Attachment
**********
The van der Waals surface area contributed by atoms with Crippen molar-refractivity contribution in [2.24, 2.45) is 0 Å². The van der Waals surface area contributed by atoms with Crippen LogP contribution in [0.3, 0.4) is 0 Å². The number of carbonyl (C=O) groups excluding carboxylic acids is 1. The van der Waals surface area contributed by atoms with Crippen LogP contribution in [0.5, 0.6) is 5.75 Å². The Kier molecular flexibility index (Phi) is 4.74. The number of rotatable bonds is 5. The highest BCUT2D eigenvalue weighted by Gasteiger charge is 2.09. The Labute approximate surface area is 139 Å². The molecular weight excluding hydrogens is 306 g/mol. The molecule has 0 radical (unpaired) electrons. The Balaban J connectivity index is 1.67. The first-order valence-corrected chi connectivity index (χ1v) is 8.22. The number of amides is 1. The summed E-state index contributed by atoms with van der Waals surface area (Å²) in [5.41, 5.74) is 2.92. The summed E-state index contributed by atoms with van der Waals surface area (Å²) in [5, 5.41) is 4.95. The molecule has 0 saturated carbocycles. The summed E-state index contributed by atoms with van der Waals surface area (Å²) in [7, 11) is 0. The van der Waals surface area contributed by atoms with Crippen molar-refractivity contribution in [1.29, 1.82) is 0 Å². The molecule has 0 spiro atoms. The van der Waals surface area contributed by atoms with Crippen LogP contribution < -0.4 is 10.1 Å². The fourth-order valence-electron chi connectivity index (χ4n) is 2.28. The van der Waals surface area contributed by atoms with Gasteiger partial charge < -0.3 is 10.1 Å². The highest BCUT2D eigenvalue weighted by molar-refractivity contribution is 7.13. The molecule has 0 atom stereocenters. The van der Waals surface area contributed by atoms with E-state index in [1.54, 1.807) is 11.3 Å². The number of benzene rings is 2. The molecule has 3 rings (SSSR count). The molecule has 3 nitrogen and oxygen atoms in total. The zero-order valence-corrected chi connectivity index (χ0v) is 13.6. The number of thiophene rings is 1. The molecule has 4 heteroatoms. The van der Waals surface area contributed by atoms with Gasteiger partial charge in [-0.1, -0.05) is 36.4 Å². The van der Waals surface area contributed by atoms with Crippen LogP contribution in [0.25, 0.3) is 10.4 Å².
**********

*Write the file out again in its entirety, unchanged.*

The van der Waals surface area contributed by atoms with Crippen molar-refractivity contribution in [2.24, 2.45) is 0 Å². The van der Waals surface area contributed by atoms with Crippen LogP contribution in [0.3, 0.4) is 0 Å². The number of carbonyl (C=O) groups excluding carboxylic acids is 1. The van der Waals surface area contributed by atoms with Crippen LogP contribution in [0.5, 0.6) is 5.75 Å². The Kier molecular flexibility index (Phi) is 4.74. The number of rotatable bonds is 5. The highest BCUT2D eigenvalue weighted by Gasteiger charge is 2.09. The Labute approximate surface area is 139 Å². The molecular weight excluding hydrogens is 306 g/mol. The molecule has 0 radical (unpaired) electrons. The Balaban J connectivity index is 1.67. The first-order valence-corrected chi connectivity index (χ1v) is 8.22. The number of amides is 1. The summed E-state index contributed by atoms with van der Waals surface area (Å²) in [5.41, 5.74) is 2.92. The summed E-state index contributed by atoms with van der Waals surface area (Å²) in [5, 5.41) is 4.95. The molecule has 0 saturated carbocycles. The summed E-state index contributed by atoms with van der Waals surface area (Å²) in [7, 11) is 0. The van der Waals surface area contributed by atoms with Crippen molar-refractivity contribution in [1.29, 1.82) is 0 Å². The molecule has 0 spiro atoms. The van der Waals surface area contributed by atoms with Crippen LogP contribution < -0.4 is 10.1 Å². The fourth-order valence-electron chi connectivity index (χ4n) is 2.28. The van der Waals surface area contributed by atoms with Gasteiger partial charge < -0.3 is 10.1 Å². The highest BCUT2D eigenvalue weighted by molar-refractivity contribution is 7.13. The molecule has 0 atom stereocenters. The van der Waals surface area contributed by atoms with E-state index in [1.54, 1.807) is 11.3 Å². The number of benzene rings is 2. The molecule has 3 rings (SSSR count). The molecule has 3 nitrogen and oxygen atoms in total. The zero-order valence-corrected chi connectivity index (χ0v) is 13.6. The number of thiophene rings is 1. The molecule has 4 heteroatoms. The van der Waals surface area contributed by atoms with Gasteiger partial charge in [-0.1, -0.05) is 36.4 Å². The van der Waals surface area contributed by atoms with Crippen LogP contribution in [0.25, 0.3) is 10.4 Å².